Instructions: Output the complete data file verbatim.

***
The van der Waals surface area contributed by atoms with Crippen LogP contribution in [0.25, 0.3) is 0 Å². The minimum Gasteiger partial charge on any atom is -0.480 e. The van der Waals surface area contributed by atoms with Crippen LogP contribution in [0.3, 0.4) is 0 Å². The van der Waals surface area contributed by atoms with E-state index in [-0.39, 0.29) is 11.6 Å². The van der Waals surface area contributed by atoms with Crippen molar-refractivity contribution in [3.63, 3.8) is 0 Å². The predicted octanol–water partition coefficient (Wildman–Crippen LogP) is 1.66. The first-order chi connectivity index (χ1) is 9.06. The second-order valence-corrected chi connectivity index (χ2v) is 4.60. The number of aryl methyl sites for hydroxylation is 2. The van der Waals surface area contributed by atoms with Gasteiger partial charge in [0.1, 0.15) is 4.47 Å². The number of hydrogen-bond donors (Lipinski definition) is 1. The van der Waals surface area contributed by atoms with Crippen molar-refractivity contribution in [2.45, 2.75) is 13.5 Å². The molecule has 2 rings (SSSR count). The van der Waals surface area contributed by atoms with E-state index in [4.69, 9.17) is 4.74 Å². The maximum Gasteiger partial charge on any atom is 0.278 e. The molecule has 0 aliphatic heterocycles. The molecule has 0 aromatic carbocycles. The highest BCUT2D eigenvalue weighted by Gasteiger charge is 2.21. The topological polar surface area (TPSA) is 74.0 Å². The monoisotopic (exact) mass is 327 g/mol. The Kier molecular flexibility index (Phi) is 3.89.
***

The van der Waals surface area contributed by atoms with Crippen LogP contribution in [0.25, 0.3) is 0 Å². The minimum Gasteiger partial charge on any atom is -0.480 e. The van der Waals surface area contributed by atoms with Crippen LogP contribution in [0.3, 0.4) is 0 Å². The van der Waals surface area contributed by atoms with E-state index in [-0.39, 0.29) is 11.6 Å². The van der Waals surface area contributed by atoms with Crippen molar-refractivity contribution in [3.63, 3.8) is 0 Å². The predicted octanol–water partition coefficient (Wildman–Crippen LogP) is 1.66. The first-order chi connectivity index (χ1) is 9.06. The second-order valence-corrected chi connectivity index (χ2v) is 4.60. The number of aryl methyl sites for hydroxylation is 2. The van der Waals surface area contributed by atoms with Gasteiger partial charge in [0.1, 0.15) is 4.47 Å². The number of hydrogen-bond donors (Lipinski definition) is 1. The van der Waals surface area contributed by atoms with Crippen molar-refractivity contribution in [2.45, 2.75) is 13.5 Å². The molecule has 2 rings (SSSR count). The van der Waals surface area contributed by atoms with E-state index in [4.69, 9.17) is 4.74 Å². The maximum Gasteiger partial charge on any atom is 0.278 e. The molecule has 0 aliphatic heterocycles. The molecule has 0 aromatic carbocycles. The highest BCUT2D eigenvalue weighted by Gasteiger charge is 2.21. The topological polar surface area (TPSA) is 74.0 Å². The monoisotopic (exact) mass is 327 g/mol. The Kier molecular flexibility index (Phi) is 3.89.